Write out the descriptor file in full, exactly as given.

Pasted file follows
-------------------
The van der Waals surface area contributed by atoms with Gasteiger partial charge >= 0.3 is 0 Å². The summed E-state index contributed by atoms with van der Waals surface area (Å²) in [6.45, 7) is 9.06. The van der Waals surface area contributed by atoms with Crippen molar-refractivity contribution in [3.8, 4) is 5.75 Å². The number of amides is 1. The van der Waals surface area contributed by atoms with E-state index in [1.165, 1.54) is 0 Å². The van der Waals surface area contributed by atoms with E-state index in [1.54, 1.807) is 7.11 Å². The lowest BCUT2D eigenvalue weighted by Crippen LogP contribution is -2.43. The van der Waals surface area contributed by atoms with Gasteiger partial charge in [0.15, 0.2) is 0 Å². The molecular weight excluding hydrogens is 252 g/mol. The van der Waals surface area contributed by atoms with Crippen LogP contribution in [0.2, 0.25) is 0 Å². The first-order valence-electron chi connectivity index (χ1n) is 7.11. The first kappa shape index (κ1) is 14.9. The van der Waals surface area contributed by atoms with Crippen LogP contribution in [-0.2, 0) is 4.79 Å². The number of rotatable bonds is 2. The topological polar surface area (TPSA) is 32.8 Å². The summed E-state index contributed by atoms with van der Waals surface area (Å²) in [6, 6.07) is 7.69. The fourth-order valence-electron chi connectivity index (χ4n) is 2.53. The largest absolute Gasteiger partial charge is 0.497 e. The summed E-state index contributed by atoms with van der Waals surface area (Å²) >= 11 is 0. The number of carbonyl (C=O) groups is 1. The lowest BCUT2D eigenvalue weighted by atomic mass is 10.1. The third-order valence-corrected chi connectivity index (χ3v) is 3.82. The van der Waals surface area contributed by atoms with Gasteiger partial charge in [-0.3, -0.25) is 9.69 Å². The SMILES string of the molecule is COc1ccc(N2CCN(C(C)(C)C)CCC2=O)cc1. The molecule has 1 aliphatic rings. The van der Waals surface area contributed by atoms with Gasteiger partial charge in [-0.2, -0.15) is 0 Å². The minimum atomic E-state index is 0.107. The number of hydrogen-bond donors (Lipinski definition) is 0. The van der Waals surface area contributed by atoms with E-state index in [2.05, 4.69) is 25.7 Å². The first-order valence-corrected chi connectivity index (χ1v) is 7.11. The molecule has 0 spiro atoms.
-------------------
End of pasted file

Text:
The van der Waals surface area contributed by atoms with Gasteiger partial charge >= 0.3 is 0 Å². The summed E-state index contributed by atoms with van der Waals surface area (Å²) in [6.45, 7) is 9.06. The van der Waals surface area contributed by atoms with Crippen molar-refractivity contribution in [3.8, 4) is 5.75 Å². The number of amides is 1. The van der Waals surface area contributed by atoms with E-state index in [1.165, 1.54) is 0 Å². The van der Waals surface area contributed by atoms with E-state index in [1.54, 1.807) is 7.11 Å². The lowest BCUT2D eigenvalue weighted by Crippen LogP contribution is -2.43. The van der Waals surface area contributed by atoms with Gasteiger partial charge in [0.15, 0.2) is 0 Å². The molecular weight excluding hydrogens is 252 g/mol. The van der Waals surface area contributed by atoms with Crippen LogP contribution in [0.2, 0.25) is 0 Å². The first-order valence-electron chi connectivity index (χ1n) is 7.11. The first kappa shape index (κ1) is 14.9. The van der Waals surface area contributed by atoms with Crippen LogP contribution in [-0.2, 0) is 4.79 Å². The number of rotatable bonds is 2. The topological polar surface area (TPSA) is 32.8 Å². The summed E-state index contributed by atoms with van der Waals surface area (Å²) in [6, 6.07) is 7.69. The fourth-order valence-electron chi connectivity index (χ4n) is 2.53. The largest absolute Gasteiger partial charge is 0.497 e. The summed E-state index contributed by atoms with van der Waals surface area (Å²) >= 11 is 0. The number of carbonyl (C=O) groups is 1. The lowest BCUT2D eigenvalue weighted by atomic mass is 10.1. The third-order valence-corrected chi connectivity index (χ3v) is 3.82. The van der Waals surface area contributed by atoms with Gasteiger partial charge in [-0.3, -0.25) is 9.69 Å². The SMILES string of the molecule is COc1ccc(N2CCN(C(C)(C)C)CCC2=O)cc1. The molecule has 1 aliphatic rings. The van der Waals surface area contributed by atoms with Gasteiger partial charge in [-0.2, -0.15) is 0 Å². The minimum atomic E-state index is 0.107. The number of hydrogen-bond donors (Lipinski definition) is 0. The van der Waals surface area contributed by atoms with E-state index in [2.05, 4.69) is 25.7 Å². The first-order valence-corrected chi connectivity index (χ1v) is 7.11. The molecule has 0 spiro atoms.